Just days before the last Indian coach Roelant Oltmans was sacked, several seniors members, during their meeting with Hockey India top brass, had complained about the Dutchman sticking with a couple of players despite their poor form. Though, the ‘favourites’ remained unnamed, it was easy to guess where the fingers were being pointed.
With Oltmans gone, so are the two players. Former India captain Sardar Singh and striker Ramandeep Singh were the most-notable exclusions from India’s squad for the World League Finals, which begins in Bhubaneswar on December 1. Sjoerd Marijne, Oltmans’ successor, named a young squad, which will see the return of drag-flicker Rupinder Pal Singh.
Besides, being the team’s toughest test, the World League Finals also happens to the dress rehearsal for next year’s World Cup. Marijne says dropping Ramandeep and Sardar is just a ‘rotational’ policy. But the decision is not as straightforward as he makes out to be.
More than Ramandeep, though, it is Sardar’s omission that begs a bigger question: is this the beginning of the end of his storied career? Going by the initial impressions, that might just be the case.
Sardar’s spot has been in danger ever since he was dropped as the captain for the Rio Olympics last year. Off the field, the allegations of sexual harassment levelled against him by his fiance have continued to haunt him. The tipping point was during the World League semifinals in London earlier this year, where Sardar was called for questioning by Leeds police a day before India’s crucial match against Holland.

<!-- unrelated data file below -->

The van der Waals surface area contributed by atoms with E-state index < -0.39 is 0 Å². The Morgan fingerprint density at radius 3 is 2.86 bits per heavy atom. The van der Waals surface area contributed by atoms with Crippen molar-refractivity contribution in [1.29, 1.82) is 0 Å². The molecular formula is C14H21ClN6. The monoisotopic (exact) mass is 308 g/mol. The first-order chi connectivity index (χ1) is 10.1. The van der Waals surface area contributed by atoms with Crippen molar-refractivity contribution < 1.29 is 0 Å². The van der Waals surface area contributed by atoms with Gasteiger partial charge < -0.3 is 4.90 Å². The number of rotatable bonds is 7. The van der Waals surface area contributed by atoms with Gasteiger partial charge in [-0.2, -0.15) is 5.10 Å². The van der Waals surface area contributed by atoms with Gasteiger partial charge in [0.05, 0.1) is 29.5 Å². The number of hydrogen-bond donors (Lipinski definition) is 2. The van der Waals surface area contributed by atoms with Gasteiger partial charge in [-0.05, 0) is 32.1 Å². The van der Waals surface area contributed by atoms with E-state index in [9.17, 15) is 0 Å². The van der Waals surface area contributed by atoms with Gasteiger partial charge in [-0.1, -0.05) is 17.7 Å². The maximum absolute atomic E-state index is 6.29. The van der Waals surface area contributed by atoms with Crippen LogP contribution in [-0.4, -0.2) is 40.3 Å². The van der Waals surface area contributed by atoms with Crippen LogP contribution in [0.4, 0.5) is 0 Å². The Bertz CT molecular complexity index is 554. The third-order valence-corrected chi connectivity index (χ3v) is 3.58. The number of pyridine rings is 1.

The distraction would coincide with Sardar’s dip in form. The centre-half lost a yard of his pace and his passes were being intercepted with relative ease by the opponents. At the Asia Cup last month, he was played as a full-back with current skipper Manpreet Singh occupying Sardar’s preferred position in the centre of the midfield.
The team management had earlier said they want to limit the number of tournament Sardar plays to elongate his playing career. On Friday, Marijne said he wanted to test a different combination in the defence. “I wanted to see how Rupinder Pal, (defenders) Harmanpreet Singh and Birendra Lakra combine,” Marijne says. “Sardar was there at Asia Cup and I want to see Rupinder now. That is the reason for Sardar (not being included).”
Long road back
The road back for Sardar will be long, and he knows that. At the camp, he is already spending extra hours on the field and in the gym to stay on par with his younger teammates. 2018 is a packed year, with the Commonwealth Games, Asian Games and World Cup in quick succession. It is believed that Sardar will return for at least one of the three tournaments.
But his target of playing the World Cup next year in front of home fans looks a distant possibility now. Marijne, too, isn’t giving any false assurances. “We first have to see how this tournament goes,” he says. “We will see how this combination plays and then we will see for the World Cup.”
Goalkeepers: Akash Anil Chikte, Suraj Karkera; Defenders: Harmanpreet Singh, Amit Rohidas, Dipsan Tirkey, Varun Kumar, Rupinder Pal Singh, Birendra Lakra
Midfielders: Manpreet Singh (Capt), Chinglensana Singh (Vice-Capt), SK Uthappa, Sumit, Kothajit Singh
Forwards: SV Sunil, Akashdeep Singh, Mandeep Singh, Lalit Kumar Upadhyay, Gurjant Singh.